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"As long as human rights are violated, there can be no foundation for peace. How can peace grow where speaking the truth is itself a crime?"

Tibet Murder in the Snow has won the People's Choice Award for the 2009 Flagstaff Mountain Film Festival

October 27, 2009

Tibet Custom
October 25,  2009

Please visit the website of the movie makers,
buy, the video and also take some action about

The Flagstaff Mountain Film Festival highlights a
collection of the most inspiring and
thought-provoking social, environmental, and
adventure-related outdoor films from around the
world. The 2009 festival will take place October 8th-11th.

In 2008 we had four days of programming including
guest speakers, an ‘extreme’ late-night program
featuring high energy sport films, a local
fillmmaker/themed session, numerous student film
submissions and a hugely successful student program.

This year we are excited to introduce two
wonderful new programsmade possible by a grant
from the Motion Picture Association of America (MPAA).

Our traveling showcase of films will be venturing
onto our local Native American reservations for a
presentation to local highschool and middleschool
students. Our goal is to get these students
exposed to important themes related to the world
around them as well as to inspire them to take action.

In a similar light, 2009 will begin our new
Student Filmmakers program. This program will
allow students to learn about the process of
filmmaking. Through a series of tutorials and
access to film equipment and filmmaker mentors,
the students will create films to be showcased at
our 2010 festival. For more information on this
program, please check our Student Filmmaker Program tab.

As a volunteer-run effort, any profits from the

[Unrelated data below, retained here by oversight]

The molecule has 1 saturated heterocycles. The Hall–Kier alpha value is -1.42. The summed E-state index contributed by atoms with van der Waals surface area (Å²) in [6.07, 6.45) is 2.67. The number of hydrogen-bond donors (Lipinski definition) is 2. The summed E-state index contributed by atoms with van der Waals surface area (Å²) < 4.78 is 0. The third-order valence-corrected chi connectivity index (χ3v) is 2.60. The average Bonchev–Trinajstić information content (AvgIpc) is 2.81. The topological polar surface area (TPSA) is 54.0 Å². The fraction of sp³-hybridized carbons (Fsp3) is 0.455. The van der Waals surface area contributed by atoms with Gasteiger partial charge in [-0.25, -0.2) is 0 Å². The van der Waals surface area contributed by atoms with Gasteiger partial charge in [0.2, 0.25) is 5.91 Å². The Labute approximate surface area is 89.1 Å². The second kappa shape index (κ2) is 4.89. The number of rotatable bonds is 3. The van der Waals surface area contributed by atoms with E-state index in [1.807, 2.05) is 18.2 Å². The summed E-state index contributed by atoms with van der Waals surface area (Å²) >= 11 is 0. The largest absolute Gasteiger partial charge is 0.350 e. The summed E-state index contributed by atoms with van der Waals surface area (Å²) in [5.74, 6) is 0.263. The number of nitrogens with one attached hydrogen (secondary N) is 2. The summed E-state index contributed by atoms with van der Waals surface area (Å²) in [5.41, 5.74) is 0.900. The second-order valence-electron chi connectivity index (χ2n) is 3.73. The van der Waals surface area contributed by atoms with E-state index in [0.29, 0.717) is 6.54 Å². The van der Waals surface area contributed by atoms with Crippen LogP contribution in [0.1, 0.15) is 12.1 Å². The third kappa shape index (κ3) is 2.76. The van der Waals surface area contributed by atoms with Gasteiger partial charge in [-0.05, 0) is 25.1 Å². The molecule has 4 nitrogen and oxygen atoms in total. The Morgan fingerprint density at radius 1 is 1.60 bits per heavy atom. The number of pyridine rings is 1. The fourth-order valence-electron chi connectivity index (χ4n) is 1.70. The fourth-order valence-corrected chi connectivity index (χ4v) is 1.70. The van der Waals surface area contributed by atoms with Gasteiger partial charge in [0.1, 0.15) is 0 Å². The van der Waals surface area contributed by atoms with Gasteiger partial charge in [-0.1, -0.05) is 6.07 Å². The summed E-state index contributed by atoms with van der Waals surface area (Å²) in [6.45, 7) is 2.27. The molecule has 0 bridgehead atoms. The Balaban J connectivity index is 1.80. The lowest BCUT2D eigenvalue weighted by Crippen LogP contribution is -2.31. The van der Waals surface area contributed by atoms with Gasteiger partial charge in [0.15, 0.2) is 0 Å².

event are reinvested into future festivals or
donated to a local advocacy group. In 2008 we
donated to F.I.R.E- Flagstaff International
Relief Effort, a non-profit organization that
provides warm clothing, medical suppplies, and
training to the poorest of the poor in Mongolia.

Situated just one hour south of the Grand Canyon,
Flagstaff’s high altitude desert setting makes a
spectacular base for outdoor and film enthusiasts
to get together and enjoy this unique environment
along with high quality film entertainment.

Our sixth annual event was an overwhelming
success with 2,000 film-goers despite
unseasonably warm spring-like weather drawing
people to the beautiful outdoors. Thanks to all
those who attended and supported the 2008 festival.

Further information about the incident it's self

In an incident that shocked the world, a teenage
Tibetan nun, Kelsang Namtso, was killed when
Chinese border police opened fire on a group of
pilgrims as they fled Tibet over the infamous
Nangpa Pass. The shooting was witnessed by many
international mountain climbers, some of whom
videotaped or photographed the events and also
helped rescue survivors and sent the story out to the world.

Using the original climber footage, reenactments
and interviews with witnesses and survivors,
Tibet: Murder in the Snow tells of young Tibetans
who risk their lives each year to illegally cross
the rugged Himalaya Mountains in an attempt to
see their spiritual leader, the Dalai Lama, or attend school in India.

It is a dangerous journey. In September 2006,
more than 70 young people travelled for three
nights in the back of a truck as it drove south
towards the Himalayas. Then the refugees walked
for 10 more nights, with inadequate clothing and
limited food and water, to the base of the
infamous 6000-metre Nangpa Pass, an ancient trade route to Nepal.

Among those who paid their hard-earned savings to
illegal mountain-guides, were teenage farm girls
Dolma Palki, 16, and her best friend Kelsang
Namtso, a 17 year-old nun. Both wanted to meet to
meet the Dalai Lama and to study without
political interference. Also attempting to cross
the mountains were 14-year-old boy Jamyang Samten
and Lobsang Choeden, 29, a farmer.
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